PERSON OF THE WEEK: A few weeks ago, MortgageOrb ran a Blog View titled ‘Are Foreclosures Funny?’ The focus of that blog was whether the foreclosure crisis could be seen as a source for comic material.
In the time since that blog was published, a new comedy film has been released on DVD that pokes fun at the foreclosure crisis, as seen through the experiences of an extended family that is suddenly forced to live together in very cramped quarters. This week, MortgageOrb speaks with Brooks Campbell, the director and writer of the independently produced feature film "Subprime."
Q: What was the inspiration behind ‘Subprime’?
Campbell: I was one of the unlucky people who was priced out of the housing market a few years back. I obsessed over buying a home to the point where every time I brought it up, the groans from my wife and kids could be heard down the street.
At one time, there were seven vacant homes on the street where we were renting a house. One day, my wife Nancy and I were talking about houses. Well, it was more like I was going on about the housing mess, and Nancy was trying to listen. I was wondering where everyone had gone to live after they lost their homes. I guessed that most people had to move back in with family or friends.
Then, a white lightning bolt hit Nancy. Not literally, of course! She said to me, "You're a filmmaker – why don't you make a film about the housing market and a family that has to move in together? I was blown away – what a great idea!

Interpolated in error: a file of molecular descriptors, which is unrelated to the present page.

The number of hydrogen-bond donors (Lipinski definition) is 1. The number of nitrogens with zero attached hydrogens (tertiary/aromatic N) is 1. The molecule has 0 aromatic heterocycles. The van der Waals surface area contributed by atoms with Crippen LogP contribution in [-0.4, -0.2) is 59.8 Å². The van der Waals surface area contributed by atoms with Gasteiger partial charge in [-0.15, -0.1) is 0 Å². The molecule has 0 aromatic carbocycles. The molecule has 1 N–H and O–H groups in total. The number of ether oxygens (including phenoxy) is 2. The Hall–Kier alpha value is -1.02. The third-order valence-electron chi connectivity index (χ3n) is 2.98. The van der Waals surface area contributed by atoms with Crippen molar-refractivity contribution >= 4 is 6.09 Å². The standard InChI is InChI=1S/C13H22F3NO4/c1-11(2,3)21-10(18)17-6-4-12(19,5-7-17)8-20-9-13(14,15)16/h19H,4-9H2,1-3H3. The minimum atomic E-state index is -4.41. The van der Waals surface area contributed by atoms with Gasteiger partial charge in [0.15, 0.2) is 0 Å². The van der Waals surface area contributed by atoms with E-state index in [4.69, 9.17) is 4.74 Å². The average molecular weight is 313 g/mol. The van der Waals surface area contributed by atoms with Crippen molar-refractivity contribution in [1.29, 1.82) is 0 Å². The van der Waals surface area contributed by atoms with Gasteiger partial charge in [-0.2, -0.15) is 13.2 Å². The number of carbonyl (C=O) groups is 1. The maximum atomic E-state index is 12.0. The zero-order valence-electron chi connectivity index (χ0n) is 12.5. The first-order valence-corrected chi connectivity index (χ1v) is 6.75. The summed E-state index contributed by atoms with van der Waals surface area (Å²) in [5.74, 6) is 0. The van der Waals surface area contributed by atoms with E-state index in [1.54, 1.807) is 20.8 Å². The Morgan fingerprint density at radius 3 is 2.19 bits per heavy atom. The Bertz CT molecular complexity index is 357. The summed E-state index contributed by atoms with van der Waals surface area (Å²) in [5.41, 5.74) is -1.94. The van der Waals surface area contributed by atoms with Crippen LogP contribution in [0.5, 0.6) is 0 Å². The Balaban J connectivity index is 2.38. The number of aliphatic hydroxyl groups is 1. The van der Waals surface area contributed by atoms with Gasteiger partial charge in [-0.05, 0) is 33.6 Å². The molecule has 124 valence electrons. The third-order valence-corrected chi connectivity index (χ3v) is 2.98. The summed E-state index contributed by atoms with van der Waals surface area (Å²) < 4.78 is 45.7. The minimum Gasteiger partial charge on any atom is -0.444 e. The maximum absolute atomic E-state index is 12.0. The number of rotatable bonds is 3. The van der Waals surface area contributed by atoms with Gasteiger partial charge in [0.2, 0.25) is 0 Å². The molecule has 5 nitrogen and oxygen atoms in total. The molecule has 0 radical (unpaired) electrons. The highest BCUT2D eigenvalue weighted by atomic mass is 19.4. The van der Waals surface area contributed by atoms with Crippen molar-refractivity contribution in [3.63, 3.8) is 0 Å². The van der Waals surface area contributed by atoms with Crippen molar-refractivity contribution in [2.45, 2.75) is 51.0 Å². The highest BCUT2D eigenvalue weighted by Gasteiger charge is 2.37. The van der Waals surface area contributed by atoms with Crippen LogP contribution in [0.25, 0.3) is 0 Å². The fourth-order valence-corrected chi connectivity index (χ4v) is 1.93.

I thought this would be a good premise for a movie. So my wife Nancy and I, along with Jeff Wright – who is best known for writing the film "BASEketball" – went to work on the script.
Q: There is no surplus of comedy films about the economic crisis. How do you explain your decision to use the recession as the basis for a comedy?
Campbell: Years ago, I saw the 1941 Preston Sturges film "Sullivan's Travels." It was about the Great Depression and a filmmaker's quest to make a true-to-life movie about the blight of the common man. He came to find that people loved movies because they were an escape from real life. Sullivan ultimately changed his filmmaking direction and made comedies.
That movie has stuck with me ever since. Plus, I am a comedy guy. I like to try and find humor and a silver lining in all things.
Q: How have audiences reacted to ‘Subprime’?
Campbell: They laugh! At the first screening, I was so tense until I heard that first laugh. Then, I almost relaxed.
Q: In your opinion, who is to blame for the subprime debacle that fueled the collapse of the economy?
Campbell: I would like to say Wall Street, but mostly, it was because the government, banks and everyday people did not use common sense when it came to all the cheap money that was flooding the market early in the previous decade.
Q: Will there be a ‘Subprime 2’ or any other new films inspired by the recession?
Campbell: I have some ideas!